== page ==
Today’s Solutions: November 30, 2021

While we tend to think of forests as the world’s primary natural carbon sinks, that’s only true on land. When it comes to our oceans, a huge carbon sink comes in an unexpected form: whales. That’s right, these amazing mammals store humongous amounts of carbon dioxide in their bodies as they grow, and they take it down to the bottom of the ocean when they die, storing it there for centuries.

A whale fall — or the event when the carcass of a whale falls onto the ocean floor — can store tonnes of carbon dioxide, keeping it away from the atmosphere for centuries. In fact, recent research at marine sanctuaries in San Francisco found that whale falls represent roughly 60 percent of annual carbon storage in the marine environment, reports euronews.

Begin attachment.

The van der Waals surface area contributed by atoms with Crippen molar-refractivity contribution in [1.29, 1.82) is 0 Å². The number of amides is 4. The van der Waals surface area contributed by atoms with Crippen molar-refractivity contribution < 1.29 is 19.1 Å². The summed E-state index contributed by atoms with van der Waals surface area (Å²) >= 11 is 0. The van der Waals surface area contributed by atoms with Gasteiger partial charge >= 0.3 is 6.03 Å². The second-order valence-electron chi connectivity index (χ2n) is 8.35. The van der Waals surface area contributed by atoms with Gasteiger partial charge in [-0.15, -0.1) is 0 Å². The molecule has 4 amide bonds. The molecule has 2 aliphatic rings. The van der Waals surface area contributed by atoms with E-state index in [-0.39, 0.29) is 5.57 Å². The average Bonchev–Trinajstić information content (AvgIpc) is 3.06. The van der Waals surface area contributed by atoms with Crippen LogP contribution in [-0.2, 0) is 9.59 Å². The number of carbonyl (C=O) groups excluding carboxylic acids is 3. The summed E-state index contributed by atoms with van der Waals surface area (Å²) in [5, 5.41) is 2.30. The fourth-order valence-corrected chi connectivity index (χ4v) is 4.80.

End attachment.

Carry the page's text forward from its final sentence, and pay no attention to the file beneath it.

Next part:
A 2019 report by the International Monetary Fund (IMF) stated that great whales are the carbon capture titans of the marine world. According to the report, each great whale sequesters 33 tons of CO2 on average, storing that carbon onto the seafloor at the end of their lives. Overall, the IMF estimates that whales have the potential to capture 1.7 billion tonnes of CO2 annually if we allow them to restore to their pre-whaling numbers.

Not only that, whales also play an important role in the production of phytoplankton by providing these tiny microorganisms with valuable nutrients. The mammals’ iron-rich feces promotes the growth of the tiny marine algae, which capture around 40 percent of all CO2 emitted in the world.

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